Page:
Orlando Museum of Art

2416 N. Mills Avenue, Orlando, FL 32803 - United States

407-896-4231

Website

Facebook

Twitter

Founded in 1924, the Orlando Museum of Art is an educational institution whose mission reflects the continued growth of Florida, ardent community support for the arts, and the Museum’s role as a leading cultural institution in the region.

Since its inception, the Museum’s purpose has been to enrich the cultural life of Florida by providing excellence in the visual arts. To meet this objective, the Museum has dedicated itself to collecting, preserving and interpreting notable works of art; to presenting exhibitions of local, regional, national and international significance; to developing first-rate educational programs; and to presenting creative and inclusive programs to reach every segment of a diverse community.

Exhibits

Living Color: The Art of the Highwaymen
January 24, 2020 - May 10, 2020
The Highwaymen are a group of African American artists celebrated for their distinctive paintings of Florida’s natural environment. Working in and around the Fort Pierce area beginning in the 1950s, these self-taught artists depicted the state’s scenic coastline and wild backcountry, often in dazzling combinations of color and tone. Brilliant tropical sunsets, windblown palms, towering sunlit clouds, and blooming poinciana trees are among the many subjects that have become iconic images of Florida in part because of the paintings that the Highwaymen created. In the state’s postwar boom years their paintings found an enthusiastic audience among a growing population of new residents and visitors. Unrecognized by the region’s art establishment of galleries and museums, the Highwaymen by necessity catered directly to their patrons, selling their paintings door-to-door along such thoroughfares as Route 1. It was from this practice that the name “Highwaymen” was later coined. Presenting exhibition sponsor Walker & Company, Inc.

Panel Discussion: Perspectives on Highwaymen Art
April 4, 2020, 1 - 3 p.m.
Learn about the legacy of the Highwaymen and their contributions to Florida’s rich cultural history during this special conversation with Doretha Hair, artist Alfred Hair’s widow; Al Black, first-generation artist; Dr. Ben Brotemarkle, executive director of the Florida Historical Society; and Lance Walker, Jr., Highwaymen art collector. The panel will be moderated Gary Monroe, guest curator and author of The Highwaymen: Florida’s African-American Landscape Painters.​ This event is also free and will be held in the SunTrust Auditorium (limited seating).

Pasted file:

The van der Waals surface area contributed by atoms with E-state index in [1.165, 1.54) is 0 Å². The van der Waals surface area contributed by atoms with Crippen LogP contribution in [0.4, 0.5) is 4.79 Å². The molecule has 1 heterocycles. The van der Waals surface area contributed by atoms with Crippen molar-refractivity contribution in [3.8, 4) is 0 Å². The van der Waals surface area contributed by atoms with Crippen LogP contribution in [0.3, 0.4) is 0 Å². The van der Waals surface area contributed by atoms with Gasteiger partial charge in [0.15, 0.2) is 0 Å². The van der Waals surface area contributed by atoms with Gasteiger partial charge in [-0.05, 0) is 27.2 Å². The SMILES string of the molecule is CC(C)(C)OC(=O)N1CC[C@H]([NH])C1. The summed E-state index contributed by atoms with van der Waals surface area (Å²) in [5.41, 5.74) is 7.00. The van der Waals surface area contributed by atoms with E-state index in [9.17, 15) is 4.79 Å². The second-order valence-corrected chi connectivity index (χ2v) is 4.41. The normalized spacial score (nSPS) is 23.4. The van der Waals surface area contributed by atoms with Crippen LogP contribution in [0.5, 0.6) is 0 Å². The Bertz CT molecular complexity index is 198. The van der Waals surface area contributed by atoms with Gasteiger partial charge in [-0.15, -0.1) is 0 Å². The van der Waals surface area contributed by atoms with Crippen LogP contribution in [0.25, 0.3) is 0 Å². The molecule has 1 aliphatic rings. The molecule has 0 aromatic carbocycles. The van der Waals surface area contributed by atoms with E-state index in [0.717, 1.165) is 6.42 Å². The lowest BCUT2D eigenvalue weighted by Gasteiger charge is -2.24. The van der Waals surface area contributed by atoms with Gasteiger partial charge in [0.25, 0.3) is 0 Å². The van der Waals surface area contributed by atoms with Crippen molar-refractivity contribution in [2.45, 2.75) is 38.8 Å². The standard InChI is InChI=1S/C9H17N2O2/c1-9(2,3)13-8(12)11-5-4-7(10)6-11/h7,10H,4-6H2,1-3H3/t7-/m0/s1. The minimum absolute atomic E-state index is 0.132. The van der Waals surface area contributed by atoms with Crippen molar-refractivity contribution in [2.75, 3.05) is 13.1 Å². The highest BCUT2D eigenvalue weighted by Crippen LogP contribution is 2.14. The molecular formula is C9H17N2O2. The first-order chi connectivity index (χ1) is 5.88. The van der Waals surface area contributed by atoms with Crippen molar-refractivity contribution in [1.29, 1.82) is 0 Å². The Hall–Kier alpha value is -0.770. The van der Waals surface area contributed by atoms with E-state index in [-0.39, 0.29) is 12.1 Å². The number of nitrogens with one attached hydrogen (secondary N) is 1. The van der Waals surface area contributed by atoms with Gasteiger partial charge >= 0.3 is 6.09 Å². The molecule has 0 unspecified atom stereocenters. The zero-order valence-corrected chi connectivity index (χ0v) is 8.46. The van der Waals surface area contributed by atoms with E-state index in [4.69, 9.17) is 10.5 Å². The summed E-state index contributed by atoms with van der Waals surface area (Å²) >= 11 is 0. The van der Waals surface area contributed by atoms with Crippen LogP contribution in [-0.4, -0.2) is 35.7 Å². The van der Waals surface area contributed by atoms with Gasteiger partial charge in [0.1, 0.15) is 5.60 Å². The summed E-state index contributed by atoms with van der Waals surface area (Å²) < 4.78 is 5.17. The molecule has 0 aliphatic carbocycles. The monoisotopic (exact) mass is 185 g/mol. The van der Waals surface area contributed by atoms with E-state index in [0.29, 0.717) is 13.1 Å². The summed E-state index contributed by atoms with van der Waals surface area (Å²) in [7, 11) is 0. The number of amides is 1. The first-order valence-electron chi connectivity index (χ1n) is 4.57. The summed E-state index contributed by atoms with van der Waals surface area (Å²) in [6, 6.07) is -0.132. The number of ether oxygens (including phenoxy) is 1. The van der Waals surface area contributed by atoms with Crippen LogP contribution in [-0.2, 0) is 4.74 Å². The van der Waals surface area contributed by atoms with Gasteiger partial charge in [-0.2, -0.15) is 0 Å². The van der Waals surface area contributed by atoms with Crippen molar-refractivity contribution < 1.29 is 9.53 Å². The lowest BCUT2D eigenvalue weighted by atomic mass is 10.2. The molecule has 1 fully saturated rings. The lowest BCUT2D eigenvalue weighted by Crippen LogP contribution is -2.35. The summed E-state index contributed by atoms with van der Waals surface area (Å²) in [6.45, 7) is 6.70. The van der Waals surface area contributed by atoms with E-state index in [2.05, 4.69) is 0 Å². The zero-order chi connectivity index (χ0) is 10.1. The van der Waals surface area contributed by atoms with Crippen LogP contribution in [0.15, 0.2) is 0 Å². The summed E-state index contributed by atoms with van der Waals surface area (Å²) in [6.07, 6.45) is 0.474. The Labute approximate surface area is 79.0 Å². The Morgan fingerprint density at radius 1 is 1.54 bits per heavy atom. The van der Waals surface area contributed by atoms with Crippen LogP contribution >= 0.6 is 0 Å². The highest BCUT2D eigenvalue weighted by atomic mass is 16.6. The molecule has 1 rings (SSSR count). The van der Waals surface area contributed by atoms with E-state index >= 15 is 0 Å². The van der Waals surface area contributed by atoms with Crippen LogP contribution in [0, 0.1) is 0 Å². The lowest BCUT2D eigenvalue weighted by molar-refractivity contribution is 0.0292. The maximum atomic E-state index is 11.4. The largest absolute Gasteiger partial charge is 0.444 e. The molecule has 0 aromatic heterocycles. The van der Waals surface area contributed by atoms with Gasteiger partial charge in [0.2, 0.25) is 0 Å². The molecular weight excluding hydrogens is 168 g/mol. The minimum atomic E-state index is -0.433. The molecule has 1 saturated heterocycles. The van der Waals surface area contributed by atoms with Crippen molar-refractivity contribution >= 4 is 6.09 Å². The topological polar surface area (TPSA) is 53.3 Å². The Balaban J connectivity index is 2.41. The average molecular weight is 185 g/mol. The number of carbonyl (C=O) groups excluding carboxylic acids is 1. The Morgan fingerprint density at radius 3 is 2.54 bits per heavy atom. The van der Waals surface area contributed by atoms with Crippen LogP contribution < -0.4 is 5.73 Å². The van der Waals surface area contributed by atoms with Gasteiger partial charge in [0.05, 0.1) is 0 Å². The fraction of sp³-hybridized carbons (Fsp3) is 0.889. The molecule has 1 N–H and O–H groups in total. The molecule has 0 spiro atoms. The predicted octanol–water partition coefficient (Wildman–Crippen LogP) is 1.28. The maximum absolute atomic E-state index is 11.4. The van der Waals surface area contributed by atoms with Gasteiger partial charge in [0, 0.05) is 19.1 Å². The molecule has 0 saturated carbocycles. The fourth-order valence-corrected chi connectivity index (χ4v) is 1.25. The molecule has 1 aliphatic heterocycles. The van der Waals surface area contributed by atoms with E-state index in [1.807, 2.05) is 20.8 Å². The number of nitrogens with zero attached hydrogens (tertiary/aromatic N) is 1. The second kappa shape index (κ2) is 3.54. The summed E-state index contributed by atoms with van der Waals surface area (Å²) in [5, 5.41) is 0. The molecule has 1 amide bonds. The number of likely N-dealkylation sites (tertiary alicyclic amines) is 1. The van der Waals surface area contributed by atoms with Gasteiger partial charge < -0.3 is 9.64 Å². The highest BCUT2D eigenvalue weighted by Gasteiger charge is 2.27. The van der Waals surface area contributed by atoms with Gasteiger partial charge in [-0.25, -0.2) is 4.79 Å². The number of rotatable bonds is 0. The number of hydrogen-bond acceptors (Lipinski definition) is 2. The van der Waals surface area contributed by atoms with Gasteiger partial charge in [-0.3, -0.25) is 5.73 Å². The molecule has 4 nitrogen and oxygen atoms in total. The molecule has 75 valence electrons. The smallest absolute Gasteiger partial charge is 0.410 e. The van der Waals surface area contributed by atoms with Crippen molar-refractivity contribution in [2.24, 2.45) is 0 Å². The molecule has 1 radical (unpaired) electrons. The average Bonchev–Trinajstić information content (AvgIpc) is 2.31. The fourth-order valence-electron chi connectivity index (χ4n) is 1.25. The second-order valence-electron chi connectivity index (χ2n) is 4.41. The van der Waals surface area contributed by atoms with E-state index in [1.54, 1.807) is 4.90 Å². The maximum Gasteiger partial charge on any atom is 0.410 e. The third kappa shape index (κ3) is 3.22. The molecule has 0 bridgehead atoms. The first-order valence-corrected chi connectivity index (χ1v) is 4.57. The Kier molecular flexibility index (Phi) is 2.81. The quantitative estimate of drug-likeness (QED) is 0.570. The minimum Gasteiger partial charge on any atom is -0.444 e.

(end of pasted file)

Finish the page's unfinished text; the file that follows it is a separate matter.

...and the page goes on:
Louis Dewis: An Artist's Life in France, Pt. 2
November 27, 2019 - May 3, 2020
Inspired by such French masters of landscape painting as Corot, Monet, and Cézanne, Louis Dewis (1872-1946) painted scenes of cities, villages, and the countryside throughout France. Working primarily from 1916 until his death in 1946, Dewis was regarded by critics of his time as one of his country’s most distinguished landscape painters, contributing to a revival of traditional landscape painting in France during the years between the world wars. This revival, which included such renowned artists as André Derain, Maurice de Vlaminck, and André Dunoyer de Segonzac, sought to assert nature as a preeminent subject for modern art in France.
Louis Dewis: An Artist’s Life in France is organized by the Orlando Museum of Art with loans generously provided by Mr. Brad Face from his extensive collection of the artist’s work.

Participation in Museum Day is open to any tax-exempt or governmental museum or cultural venue on a voluntary basis. Smithsonian magazine encourages museum visitation, but is not responsible for and does not endorse the content of the participating museums and cultural venues, and does not subsidize museums that participate.